After we have successfully harvested our animal, give it time to expire. If you see it drop, be prepared to re engage, and don't hesitate to give it another round if necessary. Just because it fell down doesn't mean it won't get back up.Many experienced hunters don't mention that the animal will get back up as it might seem embarrassing, suggesting they placed a poor shot. Some animals are tough and need additional lead to stop them from ticking. This requires time and sometimes reanimation. The body recovers best in the prone position. Having been knocked down into its prone position, this animal may recover and get back up. Take your time moving. Be prepared to re engage. Once you feel the animal has expired, prioritize unloading your weapon before moving. Now, we've created a safe environment with a fully expired animal and an unloaded rifle that is now back in our backpack.

A satellite communications device is absolutely necessary in the backcountry, especially if hunting solo.


The third most dangerous but most common place to get hurt while hunting is processing your harvest. We're often excited about our hunt and coming down from our adrenaline dump. This can create a tired, lethargic, and lazy state. We are also now holding edged weapons and working together with an animal that probably weighs a few hundred pounds. Maintaining good communication and safety with our edged weapons is paramount. It is very easy to have that blade slip during the processing of your animal. This can be uncomfortable at a minimum or even catastrophic. As often when hunting, we are a long way from help. This is where it's so important to avoid accidents through good communication and safe-edged weapon handling. This means we should all carry tourniquets and a light first aid kit and have a plan if things go wrong. More important than the first aid kit is the knowledge and how to use it.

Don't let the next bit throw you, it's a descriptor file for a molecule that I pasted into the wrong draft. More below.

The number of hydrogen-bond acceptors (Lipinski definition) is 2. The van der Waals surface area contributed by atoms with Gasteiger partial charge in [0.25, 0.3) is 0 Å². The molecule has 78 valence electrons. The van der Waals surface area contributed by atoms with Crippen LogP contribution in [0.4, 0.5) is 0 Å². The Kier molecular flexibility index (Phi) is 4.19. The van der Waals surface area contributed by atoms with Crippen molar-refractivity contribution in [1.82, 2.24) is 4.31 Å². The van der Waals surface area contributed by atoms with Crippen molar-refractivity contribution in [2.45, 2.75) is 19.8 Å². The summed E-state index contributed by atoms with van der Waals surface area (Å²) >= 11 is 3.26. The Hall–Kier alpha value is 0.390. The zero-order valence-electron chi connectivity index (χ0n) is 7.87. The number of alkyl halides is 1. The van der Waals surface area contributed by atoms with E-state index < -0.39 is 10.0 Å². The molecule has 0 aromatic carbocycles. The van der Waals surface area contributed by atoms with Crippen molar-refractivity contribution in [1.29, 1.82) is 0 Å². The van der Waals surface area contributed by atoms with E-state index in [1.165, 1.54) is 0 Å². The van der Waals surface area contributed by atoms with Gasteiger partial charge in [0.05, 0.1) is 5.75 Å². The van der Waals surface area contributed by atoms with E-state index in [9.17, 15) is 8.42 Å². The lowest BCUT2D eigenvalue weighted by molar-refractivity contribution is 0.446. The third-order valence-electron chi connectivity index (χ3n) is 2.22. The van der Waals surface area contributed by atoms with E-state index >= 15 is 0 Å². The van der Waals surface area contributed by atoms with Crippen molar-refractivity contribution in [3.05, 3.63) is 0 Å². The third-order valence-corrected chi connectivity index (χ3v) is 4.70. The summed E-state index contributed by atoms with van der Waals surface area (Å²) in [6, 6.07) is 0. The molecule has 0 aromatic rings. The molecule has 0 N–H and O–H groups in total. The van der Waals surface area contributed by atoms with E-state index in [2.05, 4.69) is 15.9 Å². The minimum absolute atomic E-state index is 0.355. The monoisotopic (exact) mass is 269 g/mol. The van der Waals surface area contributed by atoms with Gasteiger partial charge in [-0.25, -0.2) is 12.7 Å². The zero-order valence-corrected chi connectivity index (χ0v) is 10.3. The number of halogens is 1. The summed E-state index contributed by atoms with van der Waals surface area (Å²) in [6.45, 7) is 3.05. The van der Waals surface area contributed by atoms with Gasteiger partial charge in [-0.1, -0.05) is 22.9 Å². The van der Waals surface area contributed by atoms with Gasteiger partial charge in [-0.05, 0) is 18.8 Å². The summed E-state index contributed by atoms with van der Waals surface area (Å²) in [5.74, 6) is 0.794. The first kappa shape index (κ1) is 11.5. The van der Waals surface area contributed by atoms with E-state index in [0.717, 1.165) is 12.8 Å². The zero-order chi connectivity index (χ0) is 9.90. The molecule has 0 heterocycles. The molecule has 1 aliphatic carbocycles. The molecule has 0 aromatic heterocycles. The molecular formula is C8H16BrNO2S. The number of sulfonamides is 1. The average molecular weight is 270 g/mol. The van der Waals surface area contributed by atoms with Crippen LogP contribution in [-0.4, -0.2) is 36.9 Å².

Carry a real CAT Tourniquet from North American Rescue. These tourniquets will not fail during use.

I hope this article sheds light on these problems for experienced hunters who have not had to deal with them. It should also educate new hunters to prevent them from having hard times or difficult experiences by educating them before the accident. Be deliberate, and stay safe.

Check out our guide for hunting in bad weather!

More articles from Rob Orgel of Emergency Response Tactical


Rob Orgel enlisted in the USMC in 2004 as an Infantry Rifleman (0311), serving with 3rd Bn 1st Marines in Iraq, including roles as a point man in OIF-3 & team leader in OIF-6. Later, he joined the 1st Marine Regiment, achieved the rank of Sergeant in 2010, & continued service in Afghanistan. Upon returning, he became a Combat Instructor at the School Of Infantry West. Transitioning to private military contracting with Securing Our Country (SOC), he instructed at the American Embassy in Iraq. In 2018, Rob became Chief Instructor at GPS Defense Sniper School, revamping their program. Now, as owner & lead instructor at Emergency Response Tactical, he focuses on training novice to advanced shooters on the range over 300 days a year.